Episode # 2 – Finding More Time to Woodwork

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Episode # 2 – Finding More Time to Woodwork

5 Simple things you can do to find more time to Woodwork

In past couple weeks, I have been telling everyone I know about my new podcast and how excited I am about it.  There were several that told me how much they enjoy woodworking, but feel like they don’t have time to do it.  A couple even commented on the quality tools they have for woodworking that just seem to be collecting dust in the basement.  One person even had a $3,000 Sawstop sitting in their basement still in the box!

So several people asked me how I have time to woodwork in addition to all the other things I am involved in.  This really got me thinking, because I do have a lot on my plate.  For example:

  • Co-owner in a law firm with a total of 12 lawyers.  A slow week at the firm for me is 60 hours.  Some weeks it can go up to as many as 80 hours.  The reason for so many hours is that, in addition to handling my case load and the legal work associated with that, I am also handling a portion of the marketing, administration, and management of the firm.
  • I am fairly active in Cub Scouts.  In addition to being responsible for a couple large events in our Pack (cub-mobile and the Christmas parade), I am the Den leader for my oldest son’s den and co-den leader for my youngest son’s den.  Now, I do have some fantastic support from the parents and other leaders in our Pack, so I am by no means 100% responsible for all the prep work for my dens.
  • In the past couple weeks, I have
    • Gone with the family for a day at a farm to pick strawberries with the family;
    • Made a walking stick for our cubmaster for an end of the year project;
    • Built a stool for my mother for Mother’s Day;
    • Set up my shop for my oldest son’s den to come by and build bird houses to give to their mothers for Mother’s Day;
    • Turned three pens for the teachers at my youngest son’s school;
    • Dealt with 4 trials (two were slated for two days), had a mediation and a judicially hosted settlement conference.  A day long trial can often involve several days of preparation and the trial day itself can usually take up 12 to 14 hours in my day.  Now, I do have a great team of lawyers and paralegals I work with that help me prepare for trial, so it is not all me.  But, that team was not by accident.  I did assemble and helped to train the team;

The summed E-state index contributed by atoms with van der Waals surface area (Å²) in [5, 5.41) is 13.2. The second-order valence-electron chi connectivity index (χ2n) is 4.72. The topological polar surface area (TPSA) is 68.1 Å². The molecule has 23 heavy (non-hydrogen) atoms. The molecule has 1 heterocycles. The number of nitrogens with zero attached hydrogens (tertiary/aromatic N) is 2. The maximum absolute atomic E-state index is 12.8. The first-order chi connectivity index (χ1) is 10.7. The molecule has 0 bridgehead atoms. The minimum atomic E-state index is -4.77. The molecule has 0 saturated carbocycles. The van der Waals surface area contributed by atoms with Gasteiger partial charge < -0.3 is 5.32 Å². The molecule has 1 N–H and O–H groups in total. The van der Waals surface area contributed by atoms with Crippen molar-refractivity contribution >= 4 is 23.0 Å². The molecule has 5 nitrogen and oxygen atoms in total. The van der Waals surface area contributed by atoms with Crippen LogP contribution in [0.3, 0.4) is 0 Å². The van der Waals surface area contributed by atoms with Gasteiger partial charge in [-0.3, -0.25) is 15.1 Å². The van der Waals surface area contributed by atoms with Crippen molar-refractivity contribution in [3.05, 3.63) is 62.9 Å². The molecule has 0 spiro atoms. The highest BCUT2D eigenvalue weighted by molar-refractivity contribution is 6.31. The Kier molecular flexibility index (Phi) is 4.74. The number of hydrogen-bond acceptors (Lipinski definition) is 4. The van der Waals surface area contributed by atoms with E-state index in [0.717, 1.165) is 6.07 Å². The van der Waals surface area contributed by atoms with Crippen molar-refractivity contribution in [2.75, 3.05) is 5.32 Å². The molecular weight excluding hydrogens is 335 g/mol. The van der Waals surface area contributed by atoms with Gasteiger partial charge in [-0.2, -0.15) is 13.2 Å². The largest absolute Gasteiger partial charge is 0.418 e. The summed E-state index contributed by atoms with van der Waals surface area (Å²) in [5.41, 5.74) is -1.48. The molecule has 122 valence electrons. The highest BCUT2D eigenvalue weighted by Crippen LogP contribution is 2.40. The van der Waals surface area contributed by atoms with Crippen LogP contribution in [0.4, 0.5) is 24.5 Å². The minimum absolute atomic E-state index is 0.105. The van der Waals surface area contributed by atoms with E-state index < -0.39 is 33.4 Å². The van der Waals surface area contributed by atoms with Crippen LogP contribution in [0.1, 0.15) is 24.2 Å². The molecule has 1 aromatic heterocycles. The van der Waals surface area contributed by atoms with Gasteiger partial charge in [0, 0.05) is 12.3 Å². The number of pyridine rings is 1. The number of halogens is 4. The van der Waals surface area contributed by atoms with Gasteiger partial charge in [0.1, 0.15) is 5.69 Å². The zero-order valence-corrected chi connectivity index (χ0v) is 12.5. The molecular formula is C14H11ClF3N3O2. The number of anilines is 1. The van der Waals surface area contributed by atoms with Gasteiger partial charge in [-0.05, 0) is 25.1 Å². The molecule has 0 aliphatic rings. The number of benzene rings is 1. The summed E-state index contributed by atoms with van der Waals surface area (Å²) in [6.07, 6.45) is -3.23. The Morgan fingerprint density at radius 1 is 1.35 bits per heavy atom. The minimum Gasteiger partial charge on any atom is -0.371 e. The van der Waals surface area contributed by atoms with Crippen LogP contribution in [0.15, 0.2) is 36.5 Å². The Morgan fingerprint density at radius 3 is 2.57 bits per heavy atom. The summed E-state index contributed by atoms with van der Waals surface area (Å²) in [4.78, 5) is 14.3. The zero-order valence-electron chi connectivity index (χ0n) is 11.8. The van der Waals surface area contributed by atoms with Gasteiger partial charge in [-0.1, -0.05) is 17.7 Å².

• Attended a church event with the family on one of the weekends;
    • Hosted a small group at our house once a week (which involves the reading of and discussing a couple chapters of a book a week).  And, participated in a weekly Bible study; and
    • Recorded this podcast,
  • That is just to list a few things I have done.
  • Depending on the season, the number of items on my plate can vary.  For example, Christmas and Halloween.

With all this in mind, I asked myself, how do I find time to woodwork?  After thinking about what I do to find time to woodwork, I came up with the 5 simple things I do to make sure I have time to woodwork:

1)  Be intentional with your week.

Turn off the TV.  Decide what you are going to do with your weekdays and upcoming weekends

If you must watch TV, set it up in the basement.  Use technology or services – Hulu and Netflcks

2)  Get ideas out of your head and onto paper or in the cloud.

Paper note book

Evernote – putting your thoughts into the cloud with your phone, ipad, computer

Dropbox – Put your notes on paper and then scan them in for access later

3)  Organize your shop so you know where everything is.